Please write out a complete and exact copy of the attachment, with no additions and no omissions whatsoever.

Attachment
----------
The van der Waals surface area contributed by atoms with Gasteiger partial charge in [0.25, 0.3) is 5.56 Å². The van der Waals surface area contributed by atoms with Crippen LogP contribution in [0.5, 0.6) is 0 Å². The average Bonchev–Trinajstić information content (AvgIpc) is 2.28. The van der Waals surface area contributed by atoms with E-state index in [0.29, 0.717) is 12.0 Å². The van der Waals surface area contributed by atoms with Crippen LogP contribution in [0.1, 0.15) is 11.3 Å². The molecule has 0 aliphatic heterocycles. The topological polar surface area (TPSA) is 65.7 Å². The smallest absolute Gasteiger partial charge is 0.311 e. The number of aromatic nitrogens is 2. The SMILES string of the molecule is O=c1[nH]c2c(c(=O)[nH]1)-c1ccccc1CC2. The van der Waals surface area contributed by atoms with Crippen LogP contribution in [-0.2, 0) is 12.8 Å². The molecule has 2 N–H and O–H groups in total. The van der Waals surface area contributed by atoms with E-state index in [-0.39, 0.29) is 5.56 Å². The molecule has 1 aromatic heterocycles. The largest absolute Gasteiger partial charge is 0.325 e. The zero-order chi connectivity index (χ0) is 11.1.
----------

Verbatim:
The van der Waals surface area contributed by atoms with Gasteiger partial charge in [0.25, 0.3) is 5.56 Å². The van der Waals surface area contributed by atoms with Crippen LogP contribution in [0.5, 0.6) is 0 Å². The average Bonchev–Trinajstić information content (AvgIpc) is 2.28. The van der Waals surface area contributed by atoms with E-state index in [0.29, 0.717) is 12.0 Å². The van der Waals surface area contributed by atoms with Crippen LogP contribution in [0.1, 0.15) is 11.3 Å². The molecule has 0 aliphatic heterocycles. The topological polar surface area (TPSA) is 65.7 Å². The smallest absolute Gasteiger partial charge is 0.311 e. The number of aromatic nitrogens is 2. The SMILES string of the molecule is O=c1[nH]c2c(c(=O)[nH]1)-c1ccccc1CC2. The van der Waals surface area contributed by atoms with Crippen LogP contribution in [-0.2, 0) is 12.8 Å². The molecule has 2 N–H and O–H groups in total. The van der Waals surface area contributed by atoms with E-state index in [-0.39, 0.29) is 5.56 Å². The molecule has 1 aromatic heterocycles. The largest absolute Gasteiger partial charge is 0.325 e. The zero-order chi connectivity index (χ0) is 11.1.